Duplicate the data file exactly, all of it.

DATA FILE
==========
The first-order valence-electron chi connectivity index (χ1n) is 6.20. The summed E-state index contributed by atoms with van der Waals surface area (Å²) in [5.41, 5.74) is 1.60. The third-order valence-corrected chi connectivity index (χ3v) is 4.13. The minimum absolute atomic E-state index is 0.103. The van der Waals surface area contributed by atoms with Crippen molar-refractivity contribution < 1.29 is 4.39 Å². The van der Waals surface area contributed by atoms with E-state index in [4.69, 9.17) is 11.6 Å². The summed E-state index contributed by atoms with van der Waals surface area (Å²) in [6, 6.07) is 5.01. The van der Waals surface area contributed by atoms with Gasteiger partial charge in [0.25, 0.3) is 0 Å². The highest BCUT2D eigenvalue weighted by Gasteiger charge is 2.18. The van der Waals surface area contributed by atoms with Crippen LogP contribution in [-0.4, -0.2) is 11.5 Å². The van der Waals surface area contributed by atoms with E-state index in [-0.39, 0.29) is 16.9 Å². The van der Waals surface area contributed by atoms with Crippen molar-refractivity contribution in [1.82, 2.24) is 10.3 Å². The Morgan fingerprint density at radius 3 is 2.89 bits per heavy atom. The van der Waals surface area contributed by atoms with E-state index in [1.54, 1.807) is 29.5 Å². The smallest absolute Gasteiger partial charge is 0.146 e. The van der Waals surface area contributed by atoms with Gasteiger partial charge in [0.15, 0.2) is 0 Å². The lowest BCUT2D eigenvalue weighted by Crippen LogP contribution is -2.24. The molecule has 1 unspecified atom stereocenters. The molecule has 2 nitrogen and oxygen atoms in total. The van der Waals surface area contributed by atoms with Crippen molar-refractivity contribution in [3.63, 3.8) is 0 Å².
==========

The first-order valence-electron chi connectivity index (χ1n) is 6.20. The summed E-state index contributed by atoms with van der Waals surface area (Å²) in [5.41, 5.74) is 1.60. The third-order valence-corrected chi connectivity index (χ3v) is 4.13. The minimum absolute atomic E-state index is 0.103. The van der Waals surface area contributed by atoms with Crippen molar-refractivity contribution < 1.29 is 4.39 Å². The van der Waals surface area contributed by atoms with E-state index in [4.69, 9.17) is 11.6 Å². The summed E-state index contributed by atoms with van der Waals surface area (Å²) in [6, 6.07) is 5.01. The van der Waals surface area contributed by atoms with Gasteiger partial charge in [0.25, 0.3) is 0 Å². The highest BCUT2D eigenvalue weighted by Gasteiger charge is 2.18. The van der Waals surface area contributed by atoms with Crippen LogP contribution in [-0.4, -0.2) is 11.5 Å². The van der Waals surface area contributed by atoms with E-state index in [-0.39, 0.29) is 16.9 Å². The van der Waals surface area contributed by atoms with Crippen molar-refractivity contribution in [1.82, 2.24) is 10.3 Å². The Morgan fingerprint density at radius 3 is 2.89 bits per heavy atom. The van der Waals surface area contributed by atoms with E-state index in [1.54, 1.807) is 29.5 Å². The smallest absolute Gasteiger partial charge is 0.146 e. The van der Waals surface area contributed by atoms with Gasteiger partial charge in [0.15, 0.2) is 0 Å². The lowest BCUT2D eigenvalue weighted by Crippen LogP contribution is -2.24. The molecule has 1 unspecified atom stereocenters. The molecule has 2 nitrogen and oxygen atoms in total. The van der Waals surface area contributed by atoms with Crippen molar-refractivity contribution in [3.63, 3.8) is 0 Å².